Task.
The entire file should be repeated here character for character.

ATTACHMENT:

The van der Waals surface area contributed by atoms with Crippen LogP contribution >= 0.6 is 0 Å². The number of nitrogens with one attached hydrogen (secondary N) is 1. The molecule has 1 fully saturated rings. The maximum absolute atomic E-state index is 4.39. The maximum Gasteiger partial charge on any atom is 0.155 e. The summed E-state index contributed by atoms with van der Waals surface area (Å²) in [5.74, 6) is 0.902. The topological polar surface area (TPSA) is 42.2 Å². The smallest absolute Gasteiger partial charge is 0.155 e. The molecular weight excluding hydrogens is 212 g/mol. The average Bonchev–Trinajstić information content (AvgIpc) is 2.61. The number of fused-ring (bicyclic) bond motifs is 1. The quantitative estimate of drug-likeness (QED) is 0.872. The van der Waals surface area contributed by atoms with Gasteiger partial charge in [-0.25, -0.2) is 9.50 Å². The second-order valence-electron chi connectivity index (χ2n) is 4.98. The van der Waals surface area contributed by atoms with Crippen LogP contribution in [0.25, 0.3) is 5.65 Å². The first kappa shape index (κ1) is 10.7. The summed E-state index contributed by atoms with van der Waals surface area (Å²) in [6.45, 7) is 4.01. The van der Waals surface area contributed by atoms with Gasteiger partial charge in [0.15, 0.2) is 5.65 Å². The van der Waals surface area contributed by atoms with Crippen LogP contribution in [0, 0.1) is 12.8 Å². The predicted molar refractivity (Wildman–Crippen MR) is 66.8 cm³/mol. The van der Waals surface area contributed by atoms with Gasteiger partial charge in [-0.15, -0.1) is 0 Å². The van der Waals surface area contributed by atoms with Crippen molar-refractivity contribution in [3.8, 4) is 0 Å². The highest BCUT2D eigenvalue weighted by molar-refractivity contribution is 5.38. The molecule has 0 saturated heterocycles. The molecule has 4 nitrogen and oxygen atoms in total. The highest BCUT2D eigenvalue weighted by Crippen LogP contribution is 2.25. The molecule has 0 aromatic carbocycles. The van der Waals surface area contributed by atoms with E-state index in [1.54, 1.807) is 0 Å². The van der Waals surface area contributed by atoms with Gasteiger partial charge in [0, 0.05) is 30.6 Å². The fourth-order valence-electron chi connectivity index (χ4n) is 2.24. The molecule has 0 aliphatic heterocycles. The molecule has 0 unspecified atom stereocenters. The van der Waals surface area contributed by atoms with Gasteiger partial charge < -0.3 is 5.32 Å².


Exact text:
The van der Waals surface area contributed by atoms with Crippen LogP contribution >= 0.6 is 0 Å². The number of nitrogens with one attached hydrogen (secondary N) is 1. The molecule has 1 fully saturated rings. The maximum absolute atomic E-state index is 4.39. The maximum Gasteiger partial charge on any atom is 0.155 e. The summed E-state index contributed by atoms with van der Waals surface area (Å²) in [5.74, 6) is 0.902. The topological polar surface area (TPSA) is 42.2 Å². The smallest absolute Gasteiger partial charge is 0.155 e. The molecular weight excluding hydrogens is 212 g/mol. The average Bonchev–Trinajstić information content (AvgIpc) is 2.61. The number of fused-ring (bicyclic) bond motifs is 1. The quantitative estimate of drug-likeness (QED) is 0.872. The van der Waals surface area contributed by atoms with Gasteiger partial charge in [-0.25, -0.2) is 9.50 Å². The second-order valence-electron chi connectivity index (χ2n) is 4.98. The van der Waals surface area contributed by atoms with Crippen LogP contribution in [0.25, 0.3) is 5.65 Å². The first kappa shape index (κ1) is 10.7. The summed E-state index contributed by atoms with van der Waals surface area (Å²) in [6.45, 7) is 4.01. The van der Waals surface area contributed by atoms with Gasteiger partial charge in [0.15, 0.2) is 5.65 Å². The van der Waals surface area contributed by atoms with Crippen LogP contribution in [0, 0.1) is 12.8 Å². The predicted molar refractivity (Wildman–Crippen MR) is 66.8 cm³/mol. The van der Waals surface area contributed by atoms with Gasteiger partial charge in [-0.15, -0.1) is 0 Å². The van der Waals surface area contributed by atoms with Crippen molar-refractivity contribution in [3.8, 4) is 0 Å². The highest BCUT2D eigenvalue weighted by molar-refractivity contribution is 5.38. The molecule has 0 saturated heterocycles. The molecule has 4 nitrogen and oxygen atoms in total. The highest BCUT2D eigenvalue weighted by Crippen LogP contribution is 2.25. The molecule has 0 aromatic carbocycles. The van der Waals surface area contributed by atoms with E-state index in [1.54, 1.807) is 0 Å². The van der Waals surface area contributed by atoms with Gasteiger partial charge in [0, 0.05) is 30.6 Å². The fourth-order valence-electron chi connectivity index (χ4n) is 2.24. The molecule has 0 aliphatic heterocycles. The molecule has 0 unspecified atom stereocenters. The van der Waals surface area contributed by atoms with Gasteiger partial charge < -0.3 is 5.32 Å².